Born in Augsburg, Schneider settled in Paris at an unknown date; in the 1780s he was working as an independent artisan in the rue du Fau- bourg-Saint-Antoine. Under the name of Gaspard he supplied the Garde-Meuble Royal in October 1785 with a ‘veneered secretaire 47г pieds in length, the same proportions as one made by M. Riesener, well made, with matt gilt mounts by Thomire, the whole manufactured in good order 820L’. Shortly after Carlin’s death he married his widow, Marie-Catherine Oeben. The marriage-contract indicates that Schneider enjoyed a certain affluence at that time. He took over Carlin’s workshop, became a master on 15 March 1786, and produced or modified porcelain, mahogany and ebony pieces in the style of Carlin for Daguerre. The Revolution ruined him; he was obliged to close his business, and moved to rue Beautreillis, where his wife died on 16 December 1799. Schneider was described in 1806 as insolvent.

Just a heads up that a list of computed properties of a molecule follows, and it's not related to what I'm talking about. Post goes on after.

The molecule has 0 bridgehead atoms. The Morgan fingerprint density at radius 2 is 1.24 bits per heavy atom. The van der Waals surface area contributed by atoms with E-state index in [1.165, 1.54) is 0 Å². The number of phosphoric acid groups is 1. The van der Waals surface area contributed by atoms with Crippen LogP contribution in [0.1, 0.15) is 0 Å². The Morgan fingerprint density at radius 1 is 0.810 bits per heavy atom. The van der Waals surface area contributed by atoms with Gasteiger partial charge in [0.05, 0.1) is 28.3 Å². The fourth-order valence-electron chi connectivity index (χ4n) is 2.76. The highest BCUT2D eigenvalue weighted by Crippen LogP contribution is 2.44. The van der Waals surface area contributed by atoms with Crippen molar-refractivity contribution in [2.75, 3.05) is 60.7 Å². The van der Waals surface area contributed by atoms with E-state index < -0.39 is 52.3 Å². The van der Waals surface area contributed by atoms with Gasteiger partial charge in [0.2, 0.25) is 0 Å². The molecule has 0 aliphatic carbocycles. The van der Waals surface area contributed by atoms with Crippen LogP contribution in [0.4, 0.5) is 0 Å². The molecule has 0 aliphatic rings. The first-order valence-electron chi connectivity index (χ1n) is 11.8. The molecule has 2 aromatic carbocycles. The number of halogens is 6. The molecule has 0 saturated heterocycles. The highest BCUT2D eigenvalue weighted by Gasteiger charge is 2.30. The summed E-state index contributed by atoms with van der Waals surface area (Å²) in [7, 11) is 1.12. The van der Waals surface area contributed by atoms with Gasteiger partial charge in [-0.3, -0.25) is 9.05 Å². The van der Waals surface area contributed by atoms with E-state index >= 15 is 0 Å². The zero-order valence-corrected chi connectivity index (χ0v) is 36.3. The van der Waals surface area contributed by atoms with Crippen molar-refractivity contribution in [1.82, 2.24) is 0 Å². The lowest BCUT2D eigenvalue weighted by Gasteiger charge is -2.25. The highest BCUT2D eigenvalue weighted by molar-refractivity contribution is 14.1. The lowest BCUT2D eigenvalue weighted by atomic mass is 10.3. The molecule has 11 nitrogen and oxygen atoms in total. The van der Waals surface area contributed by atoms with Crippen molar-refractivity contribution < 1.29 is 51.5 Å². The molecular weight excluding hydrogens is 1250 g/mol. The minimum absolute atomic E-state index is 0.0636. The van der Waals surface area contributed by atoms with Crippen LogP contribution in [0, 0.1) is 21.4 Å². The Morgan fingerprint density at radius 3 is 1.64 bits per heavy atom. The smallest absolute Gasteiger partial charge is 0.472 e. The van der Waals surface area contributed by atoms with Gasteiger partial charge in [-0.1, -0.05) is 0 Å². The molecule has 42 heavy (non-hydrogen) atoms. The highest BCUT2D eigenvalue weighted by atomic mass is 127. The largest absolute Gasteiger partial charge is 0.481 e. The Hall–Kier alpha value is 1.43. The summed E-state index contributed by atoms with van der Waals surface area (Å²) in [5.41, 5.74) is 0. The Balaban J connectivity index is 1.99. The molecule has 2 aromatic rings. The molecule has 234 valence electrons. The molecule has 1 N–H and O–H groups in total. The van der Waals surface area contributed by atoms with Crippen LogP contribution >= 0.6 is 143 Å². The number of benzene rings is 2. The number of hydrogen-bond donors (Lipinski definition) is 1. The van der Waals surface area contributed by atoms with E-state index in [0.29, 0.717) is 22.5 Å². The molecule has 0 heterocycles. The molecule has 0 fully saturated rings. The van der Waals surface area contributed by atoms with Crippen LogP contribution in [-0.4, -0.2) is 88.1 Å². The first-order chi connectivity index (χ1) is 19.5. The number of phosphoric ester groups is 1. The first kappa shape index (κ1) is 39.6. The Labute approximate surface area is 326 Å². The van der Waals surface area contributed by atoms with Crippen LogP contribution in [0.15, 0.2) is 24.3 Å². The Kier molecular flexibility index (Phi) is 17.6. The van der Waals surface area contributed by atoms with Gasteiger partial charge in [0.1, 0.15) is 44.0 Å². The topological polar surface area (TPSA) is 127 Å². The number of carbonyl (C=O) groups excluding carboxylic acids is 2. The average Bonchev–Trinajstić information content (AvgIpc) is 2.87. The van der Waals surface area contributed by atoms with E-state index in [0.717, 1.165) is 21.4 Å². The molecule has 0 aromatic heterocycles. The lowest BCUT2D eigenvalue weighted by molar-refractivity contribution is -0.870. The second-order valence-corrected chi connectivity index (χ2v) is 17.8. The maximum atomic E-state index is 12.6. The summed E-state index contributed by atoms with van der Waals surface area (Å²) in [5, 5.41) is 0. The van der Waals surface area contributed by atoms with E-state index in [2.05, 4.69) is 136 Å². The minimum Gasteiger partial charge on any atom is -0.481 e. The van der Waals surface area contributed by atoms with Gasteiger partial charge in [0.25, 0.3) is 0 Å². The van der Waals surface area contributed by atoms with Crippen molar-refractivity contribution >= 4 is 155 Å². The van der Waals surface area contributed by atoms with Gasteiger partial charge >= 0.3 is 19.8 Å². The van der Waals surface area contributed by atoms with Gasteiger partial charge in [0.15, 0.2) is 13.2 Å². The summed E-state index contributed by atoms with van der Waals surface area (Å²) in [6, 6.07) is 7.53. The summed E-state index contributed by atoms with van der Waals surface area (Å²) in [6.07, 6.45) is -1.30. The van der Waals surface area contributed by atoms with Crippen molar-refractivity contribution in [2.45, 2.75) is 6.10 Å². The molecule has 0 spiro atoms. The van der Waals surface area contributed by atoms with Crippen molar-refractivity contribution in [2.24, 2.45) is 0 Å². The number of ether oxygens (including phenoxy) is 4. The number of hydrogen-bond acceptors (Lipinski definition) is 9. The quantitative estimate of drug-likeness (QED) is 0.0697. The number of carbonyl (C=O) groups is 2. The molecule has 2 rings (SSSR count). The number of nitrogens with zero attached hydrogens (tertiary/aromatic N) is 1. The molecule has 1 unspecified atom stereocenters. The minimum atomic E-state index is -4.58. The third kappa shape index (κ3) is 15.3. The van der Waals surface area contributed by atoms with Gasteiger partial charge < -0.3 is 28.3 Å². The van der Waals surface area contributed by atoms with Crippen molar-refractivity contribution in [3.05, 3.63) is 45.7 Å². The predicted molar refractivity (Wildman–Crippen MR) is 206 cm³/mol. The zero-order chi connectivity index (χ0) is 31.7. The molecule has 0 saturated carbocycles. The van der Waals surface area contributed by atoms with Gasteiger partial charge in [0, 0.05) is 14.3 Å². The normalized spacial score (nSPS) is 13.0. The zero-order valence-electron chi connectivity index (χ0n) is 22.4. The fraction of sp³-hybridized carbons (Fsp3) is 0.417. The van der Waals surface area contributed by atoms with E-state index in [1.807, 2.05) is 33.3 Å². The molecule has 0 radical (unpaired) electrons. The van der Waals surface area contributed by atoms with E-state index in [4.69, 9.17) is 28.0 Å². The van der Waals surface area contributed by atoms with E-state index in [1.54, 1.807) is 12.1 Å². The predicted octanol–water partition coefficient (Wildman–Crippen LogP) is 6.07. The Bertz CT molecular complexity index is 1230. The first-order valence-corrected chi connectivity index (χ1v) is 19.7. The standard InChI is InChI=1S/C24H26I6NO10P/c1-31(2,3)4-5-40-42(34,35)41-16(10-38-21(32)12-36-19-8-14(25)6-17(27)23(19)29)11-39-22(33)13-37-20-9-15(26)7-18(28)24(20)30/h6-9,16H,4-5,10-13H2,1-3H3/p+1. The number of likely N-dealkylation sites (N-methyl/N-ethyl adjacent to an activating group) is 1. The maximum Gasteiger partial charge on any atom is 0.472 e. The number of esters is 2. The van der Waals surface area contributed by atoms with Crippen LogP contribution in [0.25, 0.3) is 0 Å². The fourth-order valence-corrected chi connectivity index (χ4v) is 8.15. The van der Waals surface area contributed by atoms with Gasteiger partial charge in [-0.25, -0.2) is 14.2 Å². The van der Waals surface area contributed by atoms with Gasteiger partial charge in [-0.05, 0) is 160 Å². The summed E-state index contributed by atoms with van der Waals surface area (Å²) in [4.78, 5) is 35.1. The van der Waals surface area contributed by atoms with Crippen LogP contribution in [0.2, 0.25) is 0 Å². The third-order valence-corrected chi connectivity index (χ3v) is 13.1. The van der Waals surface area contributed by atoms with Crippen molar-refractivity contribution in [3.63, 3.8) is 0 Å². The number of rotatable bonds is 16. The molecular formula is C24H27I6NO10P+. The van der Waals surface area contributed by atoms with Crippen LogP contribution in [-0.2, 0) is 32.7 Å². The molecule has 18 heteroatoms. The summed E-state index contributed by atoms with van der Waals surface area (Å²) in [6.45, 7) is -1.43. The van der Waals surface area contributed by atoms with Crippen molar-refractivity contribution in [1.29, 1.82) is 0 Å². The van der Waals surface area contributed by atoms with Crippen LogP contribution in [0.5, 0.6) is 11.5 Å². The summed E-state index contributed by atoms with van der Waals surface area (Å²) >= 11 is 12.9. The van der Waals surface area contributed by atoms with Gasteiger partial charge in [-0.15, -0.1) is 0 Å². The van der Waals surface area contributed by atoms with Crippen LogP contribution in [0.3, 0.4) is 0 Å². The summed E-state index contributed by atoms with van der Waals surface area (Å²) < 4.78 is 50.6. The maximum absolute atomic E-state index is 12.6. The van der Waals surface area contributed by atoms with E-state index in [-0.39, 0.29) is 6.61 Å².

F. de Salverte: Les Ebenistes. pp. 301, 302.
David Cohen: ‘Four tables gueridons by Sevres’. Antologia di Belle Arti, nos 13-14, 1980, pp. 1-11
(516 aboveI Jewel-cabinet stamped by Schneider, the porcelain plaques dated 1778. Similarities existing between its upper section – very much in the style of Carlin – and a drawing in the Saxe-Teschen album (see pp. 5 and 39) would suggest that the piece was intended for the Duchesse de Saxe-Teschen. (Christie’s New York, 19 November 1977, lot 123)